It is the story of Premier Zhao Ziyang, the man who brought liberal change to that nation and who, at the height of the Tiananmen Square protests in 1989, tried to stop the massacre and was dethroned for his efforts. When China's army moved in, killing hundreds of students and other demonstrators, Zhao was placed under house arrest at his home on a quiet alley in Beijing. China's most promising change agent had been disgraced, along with the policies he stood for. The premier spent the last sixteen years of his life, up until his death in 2005, in seclusion. An occasional detail about his life would slip out: reports of a golf excursion, a photo of his aging visage, a leaked letter to China's leaders. But China scholars often lamented that Zhao never had his final say. As it turns out, Zhao did produce a memoir in complete secrecy. He methodically recorded his thoughts and recollections on what had happened behind the scenes during many of modern China's most critical moments. The tapes he produced were smuggled out of the country and form the basis for Prisoner of the State. In this audio journal, Zhao provides intimate details about the Tiananmen crackdown, describes the ploys and double-crosses China's top leaders use to gain advantage over one another, and talks about the necessity for China to adopt democracy in order to achieve long-term stability.
The China that Zhao portrays is not some long-lost dynasty. It is today's China, where the nation's leaders accept economic freedom but continue to resist political change. If Zhao had survived---that is, if the hard-line hadn't prevailed during Tiananmen---he might have been able to steer China's political system toward more openness and tolerance.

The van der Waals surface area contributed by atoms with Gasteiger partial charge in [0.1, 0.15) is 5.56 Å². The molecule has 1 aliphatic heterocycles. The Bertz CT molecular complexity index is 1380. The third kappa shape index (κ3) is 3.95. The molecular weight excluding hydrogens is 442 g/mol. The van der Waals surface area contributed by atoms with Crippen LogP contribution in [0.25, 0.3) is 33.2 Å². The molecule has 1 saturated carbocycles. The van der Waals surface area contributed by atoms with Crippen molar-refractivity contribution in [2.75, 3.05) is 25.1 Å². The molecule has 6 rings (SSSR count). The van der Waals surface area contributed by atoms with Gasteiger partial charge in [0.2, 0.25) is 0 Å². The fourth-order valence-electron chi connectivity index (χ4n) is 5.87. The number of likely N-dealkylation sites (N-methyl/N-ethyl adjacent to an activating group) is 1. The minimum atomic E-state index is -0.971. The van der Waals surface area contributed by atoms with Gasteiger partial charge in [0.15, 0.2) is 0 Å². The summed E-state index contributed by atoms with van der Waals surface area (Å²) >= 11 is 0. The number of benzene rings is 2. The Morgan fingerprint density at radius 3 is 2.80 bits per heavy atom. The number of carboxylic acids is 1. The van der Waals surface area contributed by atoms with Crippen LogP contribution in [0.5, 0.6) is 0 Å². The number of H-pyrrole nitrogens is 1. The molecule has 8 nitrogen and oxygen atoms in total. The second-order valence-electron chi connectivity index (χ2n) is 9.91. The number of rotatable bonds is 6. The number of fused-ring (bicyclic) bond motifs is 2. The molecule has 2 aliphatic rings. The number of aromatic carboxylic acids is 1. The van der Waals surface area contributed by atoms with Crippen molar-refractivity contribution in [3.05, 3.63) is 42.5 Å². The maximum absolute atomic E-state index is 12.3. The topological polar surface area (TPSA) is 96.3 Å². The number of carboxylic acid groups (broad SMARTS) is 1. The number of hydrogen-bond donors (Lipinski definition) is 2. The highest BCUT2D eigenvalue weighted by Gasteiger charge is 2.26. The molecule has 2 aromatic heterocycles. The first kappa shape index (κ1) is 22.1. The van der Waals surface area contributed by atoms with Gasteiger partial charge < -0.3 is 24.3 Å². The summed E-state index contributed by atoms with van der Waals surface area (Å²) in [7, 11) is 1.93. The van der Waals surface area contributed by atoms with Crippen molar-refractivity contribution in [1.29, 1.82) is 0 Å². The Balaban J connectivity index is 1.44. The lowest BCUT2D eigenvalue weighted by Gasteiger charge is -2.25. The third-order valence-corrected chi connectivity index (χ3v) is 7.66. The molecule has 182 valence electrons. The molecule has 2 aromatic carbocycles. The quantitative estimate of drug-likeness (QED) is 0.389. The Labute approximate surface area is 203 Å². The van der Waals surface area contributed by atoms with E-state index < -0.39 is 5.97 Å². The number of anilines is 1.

©2009 Boa Pu and Renee Chiang; (P)2009 Tantor
This book is in fact a collection of essays on a broad range of topics. The editors have done a good job organizing the essays so that they cover most of Zhao Ziyang's later career, but there is still a little repetition. The editors have also done a good job placing the essays in context.
There are some fascinating and very sad insights into the events leading to the Tiananmen Square massacre, but the deeper and more analytical pieces cover China's financial reforms and the need for, and obstacles to, political reform. These are thoughtful pieces on the multiple sources of China's problems, analyses of possible solutions and the obstacles to change.
The narrator is generally very good, but he doesn't always seem comfortable with Chinese pronunciations.
Truth finally revealed.
Zhao Ziyang himself. The poor fellow was in some difficult positons in and out of office.
I'm not ssure exactly.
I have no idea at the moment.
Anyone who wants to learn more about the Tiananme Square protests should read the book.
I really wanted to understand what the author was trying to tell me. I copied down the Chinese names, tried to keep their titles/responsibilities straight, and printed out their pictures (well, I couldn't find all the pictures). I thought this would help keep the story and the players in an order I could understand.
It just didn't help enough for me to like the book
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